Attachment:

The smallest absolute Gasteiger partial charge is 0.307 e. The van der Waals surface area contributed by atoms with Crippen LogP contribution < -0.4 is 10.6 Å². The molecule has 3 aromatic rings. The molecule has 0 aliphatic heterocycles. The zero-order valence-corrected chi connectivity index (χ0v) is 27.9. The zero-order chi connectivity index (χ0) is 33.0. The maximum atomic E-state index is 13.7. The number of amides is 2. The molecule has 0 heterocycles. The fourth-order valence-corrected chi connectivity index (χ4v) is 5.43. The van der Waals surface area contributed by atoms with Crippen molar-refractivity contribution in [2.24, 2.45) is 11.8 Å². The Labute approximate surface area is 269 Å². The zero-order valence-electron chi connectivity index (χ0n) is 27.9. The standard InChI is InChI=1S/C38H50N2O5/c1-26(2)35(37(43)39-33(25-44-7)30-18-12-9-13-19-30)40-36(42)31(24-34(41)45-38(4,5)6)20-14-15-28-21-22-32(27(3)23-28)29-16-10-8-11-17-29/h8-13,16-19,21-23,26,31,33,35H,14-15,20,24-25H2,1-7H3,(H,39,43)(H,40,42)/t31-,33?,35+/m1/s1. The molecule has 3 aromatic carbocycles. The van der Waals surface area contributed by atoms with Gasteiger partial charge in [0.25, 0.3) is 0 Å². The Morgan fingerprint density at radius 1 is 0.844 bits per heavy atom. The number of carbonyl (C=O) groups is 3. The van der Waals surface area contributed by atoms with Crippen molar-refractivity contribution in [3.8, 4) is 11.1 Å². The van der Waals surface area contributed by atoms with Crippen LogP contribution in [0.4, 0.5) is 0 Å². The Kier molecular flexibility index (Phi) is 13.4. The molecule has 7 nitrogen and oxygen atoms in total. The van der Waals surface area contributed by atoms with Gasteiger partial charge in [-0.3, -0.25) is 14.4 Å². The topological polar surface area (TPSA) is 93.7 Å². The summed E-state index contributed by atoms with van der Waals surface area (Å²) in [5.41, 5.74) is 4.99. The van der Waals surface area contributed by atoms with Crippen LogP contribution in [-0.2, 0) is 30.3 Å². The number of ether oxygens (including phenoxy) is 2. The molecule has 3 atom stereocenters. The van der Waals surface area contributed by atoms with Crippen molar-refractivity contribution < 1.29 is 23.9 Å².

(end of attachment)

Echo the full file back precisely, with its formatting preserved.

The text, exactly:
The smallest absolute Gasteiger partial charge is 0.307 e. The van der Waals surface area contributed by atoms with Crippen LogP contribution < -0.4 is 10.6 Å². The molecule has 3 aromatic rings. The molecule has 0 aliphatic heterocycles. The zero-order valence-corrected chi connectivity index (χ0v) is 27.9. The zero-order chi connectivity index (χ0) is 33.0. The maximum atomic E-state index is 13.7. The number of amides is 2. The molecule has 0 heterocycles. The fourth-order valence-corrected chi connectivity index (χ4v) is 5.43. The van der Waals surface area contributed by atoms with Crippen molar-refractivity contribution in [2.24, 2.45) is 11.8 Å². The Labute approximate surface area is 269 Å². The zero-order valence-electron chi connectivity index (χ0n) is 27.9. The standard InChI is InChI=1S/C38H50N2O5/c1-26(2)35(37(43)39-33(25-44-7)30-18-12-9-13-19-30)40-36(42)31(24-34(41)45-38(4,5)6)20-14-15-28-21-22-32(27(3)23-28)29-16-10-8-11-17-29/h8-13,16-19,21-23,26,31,33,35H,14-15,20,24-25H2,1-7H3,(H,39,43)(H,40,42)/t31-,33?,35+/m1/s1. The molecule has 3 aromatic carbocycles. The van der Waals surface area contributed by atoms with Gasteiger partial charge in [0.25, 0.3) is 0 Å². The Morgan fingerprint density at radius 1 is 0.844 bits per heavy atom. The number of carbonyl (C=O) groups is 3. The van der Waals surface area contributed by atoms with Crippen molar-refractivity contribution in [3.8, 4) is 11.1 Å². The van der Waals surface area contributed by atoms with Crippen LogP contribution in [0.4, 0.5) is 0 Å². The Kier molecular flexibility index (Phi) is 13.4. The molecule has 7 nitrogen and oxygen atoms in total. The van der Waals surface area contributed by atoms with Gasteiger partial charge in [-0.3, -0.25) is 14.4 Å². The topological polar surface area (TPSA) is 93.7 Å². The summed E-state index contributed by atoms with van der Waals surface area (Å²) in [5.41, 5.74) is 4.99. The van der Waals surface area contributed by atoms with Crippen LogP contribution in [-0.2, 0) is 30.3 Å². The number of ether oxygens (including phenoxy) is 2. The molecule has 3 atom stereocenters. The van der Waals surface area contributed by atoms with Crippen molar-refractivity contribution < 1.29 is 23.9 Å².